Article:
Today in My History2001: The Right to Know
2003: The White Rabbit
2004: The Journey of 1,000 Miles
2005: Puppies! Puppies! Puppies!
2006: Rattling the Family Skeleton
2007: WooHoo! I'm #18,980!
2008: Flora, Fauna and Fotos
IN MY OPINION
Sound of Music
Books Read in 2009
"The Thunderbolt Kid"
Recipes for Cousins Day Drinks
VIDEO OF THE DAY / WEEK / WHATEVER
and on You Tube
6 March 2009
I could never be on a debate team, or consider being a trial lawyer. My heart couldn't take it.
The obviously calm demeanor it takes to be a trial attorney (Alan Shore's emotional diatribes on Boston Legal notwithstanding) would be hazardous to my blood pressure.
This morning I had the distinct unpleasant experience of watching the arguments before the California Supreme Court regarding the repealing (or not) Prop 8, the gay marriage ban which passed last November.
I'm not an attorney and so my brain does not understand the subtleties of the legal mind. I hear these phrases like "suspect classification" bandied about with regard to the gay community and I'm already fuming.
I hear Ken Starr talking about the diminution of equal rights for gay people and I want to scream. How smoothly he talks about the existing marriages and says that yes, they will still be married -- their marriages just won't be recognized or acknowledged in the state of California...but if they go to Massachusetts, they can still be married. They just can't be married in California. Slimy guy.
Every time somebody makes a statement "for the sake of argument" I want to jump up and say "but...! but...! but...!"
When the judges talk about domestic partnership and how they maintain "most of" the rights of marriage, I want to jump up and scream how "most of" is not equal to "all of." I want to point out how it is NOT equal when you have to pay an attorney to assure that all of those "most of marriage rights" will be permitted.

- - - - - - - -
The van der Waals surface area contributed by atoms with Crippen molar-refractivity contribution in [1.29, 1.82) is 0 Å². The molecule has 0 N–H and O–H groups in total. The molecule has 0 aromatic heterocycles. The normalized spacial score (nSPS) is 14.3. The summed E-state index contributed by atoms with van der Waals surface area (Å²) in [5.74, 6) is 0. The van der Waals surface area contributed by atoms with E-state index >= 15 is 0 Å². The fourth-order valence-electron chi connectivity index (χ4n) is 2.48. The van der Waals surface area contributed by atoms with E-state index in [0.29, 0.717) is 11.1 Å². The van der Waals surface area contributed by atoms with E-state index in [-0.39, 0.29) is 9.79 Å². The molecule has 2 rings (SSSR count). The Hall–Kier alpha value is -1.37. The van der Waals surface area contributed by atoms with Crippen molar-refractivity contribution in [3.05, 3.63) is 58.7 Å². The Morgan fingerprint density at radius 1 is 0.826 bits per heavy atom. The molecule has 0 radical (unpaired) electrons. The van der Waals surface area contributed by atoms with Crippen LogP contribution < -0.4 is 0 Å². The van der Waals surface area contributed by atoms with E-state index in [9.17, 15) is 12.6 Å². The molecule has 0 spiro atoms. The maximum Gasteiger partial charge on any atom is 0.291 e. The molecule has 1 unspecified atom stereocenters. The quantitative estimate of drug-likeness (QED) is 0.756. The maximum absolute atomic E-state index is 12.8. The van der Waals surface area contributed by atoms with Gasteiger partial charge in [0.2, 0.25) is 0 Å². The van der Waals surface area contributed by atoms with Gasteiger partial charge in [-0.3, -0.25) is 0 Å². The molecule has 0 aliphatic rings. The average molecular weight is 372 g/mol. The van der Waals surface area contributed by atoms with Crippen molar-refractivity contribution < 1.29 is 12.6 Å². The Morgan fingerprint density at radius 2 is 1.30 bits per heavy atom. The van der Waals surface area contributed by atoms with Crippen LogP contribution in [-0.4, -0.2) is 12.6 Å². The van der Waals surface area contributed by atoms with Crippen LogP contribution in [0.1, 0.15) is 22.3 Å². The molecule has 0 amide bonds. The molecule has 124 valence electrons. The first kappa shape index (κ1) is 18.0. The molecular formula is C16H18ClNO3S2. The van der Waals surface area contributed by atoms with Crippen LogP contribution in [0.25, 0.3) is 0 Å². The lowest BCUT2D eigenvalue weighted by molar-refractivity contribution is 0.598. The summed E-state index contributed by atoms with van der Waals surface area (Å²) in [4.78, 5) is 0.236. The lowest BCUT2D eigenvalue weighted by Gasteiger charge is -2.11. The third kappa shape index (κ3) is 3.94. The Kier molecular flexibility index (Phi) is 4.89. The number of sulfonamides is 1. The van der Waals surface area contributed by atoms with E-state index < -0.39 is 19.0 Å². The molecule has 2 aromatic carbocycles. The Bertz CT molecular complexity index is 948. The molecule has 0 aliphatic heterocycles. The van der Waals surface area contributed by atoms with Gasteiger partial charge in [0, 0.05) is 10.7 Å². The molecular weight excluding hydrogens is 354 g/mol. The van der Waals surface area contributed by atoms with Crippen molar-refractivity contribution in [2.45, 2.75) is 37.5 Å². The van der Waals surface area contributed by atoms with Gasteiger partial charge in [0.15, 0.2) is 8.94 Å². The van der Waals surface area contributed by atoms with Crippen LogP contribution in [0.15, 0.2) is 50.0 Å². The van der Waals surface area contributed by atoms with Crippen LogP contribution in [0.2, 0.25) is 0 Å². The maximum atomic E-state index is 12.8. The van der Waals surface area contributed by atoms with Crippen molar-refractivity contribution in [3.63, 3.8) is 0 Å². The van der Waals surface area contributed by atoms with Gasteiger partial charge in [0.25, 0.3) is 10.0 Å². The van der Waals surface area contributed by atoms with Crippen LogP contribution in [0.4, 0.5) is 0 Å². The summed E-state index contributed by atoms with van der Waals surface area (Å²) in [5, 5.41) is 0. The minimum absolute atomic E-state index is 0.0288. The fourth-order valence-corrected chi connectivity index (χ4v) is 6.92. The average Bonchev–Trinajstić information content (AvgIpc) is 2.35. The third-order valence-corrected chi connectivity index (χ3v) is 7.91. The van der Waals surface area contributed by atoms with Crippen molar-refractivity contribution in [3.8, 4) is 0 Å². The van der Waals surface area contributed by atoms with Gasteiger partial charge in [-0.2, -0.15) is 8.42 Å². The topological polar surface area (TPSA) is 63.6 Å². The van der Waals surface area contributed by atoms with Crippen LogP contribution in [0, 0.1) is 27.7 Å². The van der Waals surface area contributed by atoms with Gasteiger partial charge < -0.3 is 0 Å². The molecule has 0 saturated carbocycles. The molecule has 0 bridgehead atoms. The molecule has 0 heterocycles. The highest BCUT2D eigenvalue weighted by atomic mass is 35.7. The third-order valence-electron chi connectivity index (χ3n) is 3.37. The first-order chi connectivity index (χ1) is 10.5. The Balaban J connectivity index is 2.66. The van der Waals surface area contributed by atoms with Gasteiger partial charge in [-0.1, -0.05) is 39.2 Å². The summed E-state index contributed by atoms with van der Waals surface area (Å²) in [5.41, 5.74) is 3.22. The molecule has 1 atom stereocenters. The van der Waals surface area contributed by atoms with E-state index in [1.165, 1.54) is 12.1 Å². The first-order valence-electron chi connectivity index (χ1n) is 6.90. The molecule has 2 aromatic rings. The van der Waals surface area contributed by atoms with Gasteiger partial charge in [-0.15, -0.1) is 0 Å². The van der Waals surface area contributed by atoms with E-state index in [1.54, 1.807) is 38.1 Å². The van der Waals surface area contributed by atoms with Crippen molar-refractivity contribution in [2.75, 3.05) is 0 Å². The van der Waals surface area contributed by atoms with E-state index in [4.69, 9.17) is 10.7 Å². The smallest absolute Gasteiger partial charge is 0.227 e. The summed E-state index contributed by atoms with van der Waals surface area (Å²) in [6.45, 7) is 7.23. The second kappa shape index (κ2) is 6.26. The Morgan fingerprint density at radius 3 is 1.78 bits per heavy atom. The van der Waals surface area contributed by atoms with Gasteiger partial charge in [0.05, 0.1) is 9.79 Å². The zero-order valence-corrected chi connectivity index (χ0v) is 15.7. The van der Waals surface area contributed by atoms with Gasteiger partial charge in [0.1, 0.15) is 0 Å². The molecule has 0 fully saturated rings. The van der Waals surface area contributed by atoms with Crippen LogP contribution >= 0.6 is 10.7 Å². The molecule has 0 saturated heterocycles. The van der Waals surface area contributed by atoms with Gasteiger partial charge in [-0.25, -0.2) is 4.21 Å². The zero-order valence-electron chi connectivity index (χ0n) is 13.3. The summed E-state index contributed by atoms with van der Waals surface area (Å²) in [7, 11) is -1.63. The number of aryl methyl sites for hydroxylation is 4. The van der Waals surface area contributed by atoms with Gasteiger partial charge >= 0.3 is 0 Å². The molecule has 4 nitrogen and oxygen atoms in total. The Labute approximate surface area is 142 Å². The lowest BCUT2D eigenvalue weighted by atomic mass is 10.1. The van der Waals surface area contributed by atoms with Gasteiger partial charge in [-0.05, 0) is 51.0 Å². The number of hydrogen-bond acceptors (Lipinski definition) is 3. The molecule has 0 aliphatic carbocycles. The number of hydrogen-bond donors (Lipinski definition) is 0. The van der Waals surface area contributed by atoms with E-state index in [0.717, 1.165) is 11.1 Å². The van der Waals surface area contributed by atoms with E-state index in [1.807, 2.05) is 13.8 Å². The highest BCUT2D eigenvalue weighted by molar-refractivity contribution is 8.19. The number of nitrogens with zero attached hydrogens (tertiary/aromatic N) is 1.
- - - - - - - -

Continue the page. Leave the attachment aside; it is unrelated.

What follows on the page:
I realize that the only way to approach the court is officially and with the extensive use of previous cases and the like, but for every argument that is made, I see faces of gay couples -- my friends -- who will be affected by conceding that the heterosexual population of the state of California had the right to make decisious about the lives of the homosexual population.
I see Mason and Avery
and think about their two moms and how if their marriage is invalidated, they can only have one mom and that the other mom will have no right to make decisions about their school or their health care (particularly important since these two boys nearly died at birth and one of them still has ongoing health problems...if the biological Mom is out of town, legally the non-biological Mom would have no right to make decisions about health care).
Of course I think about Ellen and Shelly
and how many times I've been through elation and depression with them. I think of the beautiful statements they made at their wedding reception and how happy everybody was that day, as the huge crowd that jammed into the Veterans Memorial building, gay and straight, cheered.
I think of Roy and Craig
and the beautiful wedding ceremony on the Capitol grounds in Sacramento and Craig's assurance that "this is forever." He didn't think it was "forever, until the court changes its mind again."
I think of the 18,000 couples who married in California, now in danger of having their marriages declared not "acknowledged or recognized in California."
The ability to marry the person you love is a fundamental right (my friend Olivia has made the legal importance of the wording abundantly clear) and when the majority takes away the fundamental rights of the minority, it's just not right.
May the California Supreme Court do the only fair thing and strike down this hateful law.
In the meantime, I may have to double up on my blood pressure
PHOTO OF THE DAY
MILES TO NOWHERE: 99 miles